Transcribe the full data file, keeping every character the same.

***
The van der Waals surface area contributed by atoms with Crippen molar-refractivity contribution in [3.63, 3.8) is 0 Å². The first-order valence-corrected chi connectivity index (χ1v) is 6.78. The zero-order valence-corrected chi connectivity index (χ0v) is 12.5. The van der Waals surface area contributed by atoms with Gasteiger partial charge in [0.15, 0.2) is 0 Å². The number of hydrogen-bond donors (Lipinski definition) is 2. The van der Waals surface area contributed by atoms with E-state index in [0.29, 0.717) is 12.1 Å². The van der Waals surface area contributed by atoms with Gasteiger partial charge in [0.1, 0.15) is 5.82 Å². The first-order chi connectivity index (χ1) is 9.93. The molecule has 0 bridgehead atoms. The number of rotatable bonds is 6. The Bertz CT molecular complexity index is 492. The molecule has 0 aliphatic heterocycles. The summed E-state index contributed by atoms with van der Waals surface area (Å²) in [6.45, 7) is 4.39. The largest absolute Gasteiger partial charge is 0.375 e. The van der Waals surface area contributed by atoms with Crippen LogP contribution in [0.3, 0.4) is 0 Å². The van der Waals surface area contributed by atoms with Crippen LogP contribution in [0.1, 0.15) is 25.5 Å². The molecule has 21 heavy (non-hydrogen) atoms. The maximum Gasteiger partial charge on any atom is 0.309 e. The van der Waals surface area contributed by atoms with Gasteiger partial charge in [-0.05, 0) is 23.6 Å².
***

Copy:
The van der Waals surface area contributed by atoms with Crippen molar-refractivity contribution in [3.63, 3.8) is 0 Å². The first-order valence-corrected chi connectivity index (χ1v) is 6.78. The zero-order valence-corrected chi connectivity index (χ0v) is 12.5. The van der Waals surface area contributed by atoms with Gasteiger partial charge in [0.15, 0.2) is 0 Å². The number of hydrogen-bond donors (Lipinski definition) is 2. The van der Waals surface area contributed by atoms with E-state index in [0.29, 0.717) is 12.1 Å². The van der Waals surface area contributed by atoms with Gasteiger partial charge in [0.1, 0.15) is 5.82 Å². The first-order chi connectivity index (χ1) is 9.93. The molecule has 0 bridgehead atoms. The number of rotatable bonds is 6. The Bertz CT molecular complexity index is 492. The molecule has 0 aliphatic heterocycles. The summed E-state index contributed by atoms with van der Waals surface area (Å²) in [6.45, 7) is 4.39. The largest absolute Gasteiger partial charge is 0.375 e. The van der Waals surface area contributed by atoms with Crippen LogP contribution in [0.3, 0.4) is 0 Å². The van der Waals surface area contributed by atoms with Crippen LogP contribution in [0.1, 0.15) is 25.5 Å². The molecule has 21 heavy (non-hydrogen) atoms. The maximum Gasteiger partial charge on any atom is 0.309 e. The van der Waals surface area contributed by atoms with Gasteiger partial charge in [-0.05, 0) is 23.6 Å².